January: England. February: South Africa. March: Australia.

The mussel escabeche at Ortiga
Cured meats at Anise Wine Bar
Bread and yoghurt mint dip at the Himalayan cafe
Flat White - super coffee, fab breakfasts (if you can get a space)
7 hr roast lamb sandwich at Flat White
Victor Churchills - if your'e serious about meat

So… Australia.  I don’t know what I was expecting, but I am pleasantly surprised.  Not that I expected not to be, but thus far, impressions have been good.  I’ve only seen a tiny bit of this enormous country, but I have it on good authority the other bit is all rocks, taipans, wild camels and sand – no sir not for me.

Started out in Brisbane, and whilst I think its a beautiful city, it didn’t get me excited in the right kind of way, if you know what I mean…Great weather, check. Good coffee, check. ( Blackstar Coffee, West End) Cocktail heaven, check. (Sling, West End – although there are quite a few other strong competitors) Good food, sort of check. I had good charcuterie at Anise Wine Bar, and a good meat selection and mussel escabeche at Ortiga, although the portions were a joke and I didn’t see any of the oompa loompa’s around that would have been happy with that amount of food. Inside the restaurant was dead quiet, which made enjoying ourselves comfortably a bit difficult.

Avocado season has just started here and I have totally overindulged in my obsession with the fabulous fruit already. And then I discovered finger limes, and rambutans, and custard apples – brunch has become my favorite sport. No seriously – finger limes are the coolest lime ever – caviar -like bursts of citrus – great over anything from avocado’s to salad dressings or scraped into an ice cold Corona. Fantastastic!

Funnily enough some of the best value food I had was at the Himalayan Cafe – with excellent bread and good sharing food for a large crowd (which the occasion was). For a weeknight indecision sort of place, this is a no-fail option – there must be  good reason for it to be buzzing every night of the week. The abovementioned by no means reflects what the foodie scene is like here, but I was around too short a period to try the big guns like Aria Brisbane or Montrachet. Maybe next time…

Along down the coast and on to Sydney. It seems as if this city was built to impress the socks off any visitor, and has city-sights that will make all your holiday pics look like postcards. I happened to visit in a week of perfect weather, and between living just off Bondi beach (run in the morning, swim at sunset – then off to a wine bar) to checking out the diverse suburbs and history around the city, it just made me want to stay there longer. It’s polished, well spoken, knows its way about culture and food and best of all is home to my favourite magazine of all time, the Gourmet Food Traveller. Restaurants are gleaming and pricy, menu’s read like seasonal compositions of the best produce around. A friend and our local guide, took me to the best butcher I think I’ve ever set foot in – if Louis Vuitton was a butchers, Victor Churchill’s would be it. Unequalled cuts of dry aged meat (you don’t understand – the most beautiful meat I’ve EVER SEEN) are displayed in glass-case fridges, and the meat still ageing hangs behind glass panels in a coldroom built from salt ‘bricks’. Sausages and other charcuterie? Only house recipes or bespoke ( the prices are bespoke too). No sterile, harsh industrial lighting here – warm, luxurious spotlights highlight the cases. This place makes Harrods look like your ordinary high street butcher. I wanted to start crying, so it was time to leave before I got too emotional over a Wagyu steak.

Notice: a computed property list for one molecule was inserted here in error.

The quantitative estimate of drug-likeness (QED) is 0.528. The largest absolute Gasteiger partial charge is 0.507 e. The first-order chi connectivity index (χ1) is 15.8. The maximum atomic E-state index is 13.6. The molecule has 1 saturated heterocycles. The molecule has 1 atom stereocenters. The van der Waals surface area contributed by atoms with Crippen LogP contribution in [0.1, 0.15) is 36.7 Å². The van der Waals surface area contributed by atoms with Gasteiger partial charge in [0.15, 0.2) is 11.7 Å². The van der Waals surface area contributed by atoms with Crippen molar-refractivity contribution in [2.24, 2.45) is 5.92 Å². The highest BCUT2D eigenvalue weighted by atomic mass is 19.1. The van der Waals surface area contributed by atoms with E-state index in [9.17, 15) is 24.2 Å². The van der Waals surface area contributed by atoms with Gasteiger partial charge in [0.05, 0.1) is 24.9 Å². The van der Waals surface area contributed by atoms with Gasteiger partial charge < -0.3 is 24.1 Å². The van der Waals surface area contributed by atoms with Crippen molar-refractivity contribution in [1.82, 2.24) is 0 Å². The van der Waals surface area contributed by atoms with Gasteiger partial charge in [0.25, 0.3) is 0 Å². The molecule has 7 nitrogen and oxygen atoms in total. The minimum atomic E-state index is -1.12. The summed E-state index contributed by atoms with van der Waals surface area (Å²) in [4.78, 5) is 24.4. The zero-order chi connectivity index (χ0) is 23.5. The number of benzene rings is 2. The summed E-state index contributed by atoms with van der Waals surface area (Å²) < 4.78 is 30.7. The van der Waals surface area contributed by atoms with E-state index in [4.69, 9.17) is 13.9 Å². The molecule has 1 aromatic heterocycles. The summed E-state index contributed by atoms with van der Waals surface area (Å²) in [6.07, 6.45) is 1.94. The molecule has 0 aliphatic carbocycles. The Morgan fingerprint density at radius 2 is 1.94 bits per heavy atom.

We went for a coffee instead at Flat White – a superb cafe serving great food, and better coffee, so good I came straight back the next day. They make a mean roast lamb sandwich, and sweeter brekkie options (banana bread, fruit toast etc.) are good too.

Down in Bondi we looked to Shop & Wine Bar for some interesting wines by the glass, and a decent cheese board too. Its a coffee joint in the day and turns into a wine bar as the sun sets – cool concept I thought, and it’s tiny, so feels like a neighbourhood gem.

So if your’e driving south and contemplating taking the coastal route – unless you are in search of a lot of quiet meditational time – don’t. The sights, the beaches, they are beautiful, but the little towns, they are dead. I’m think I’m starting to get the reason for this Australian tendency to bunch together around cities and pretty much ignore the rest – cause there is very, very little going on along the loooong coastline between Sydney and Melbourne. Just shoot down the middle and have a look at the big pineapple.

Next post – Melbourne, cause there is so much going on foodwise down here that I’ll be writing for a while…

One Comment Add yours

  1. Caitlin says:

    Hello Almay,

    Great to read your first Australian post, life on your end is sounding very good! Keep writing, I am really looking forward to your Melbourne post!

    x Caitlin

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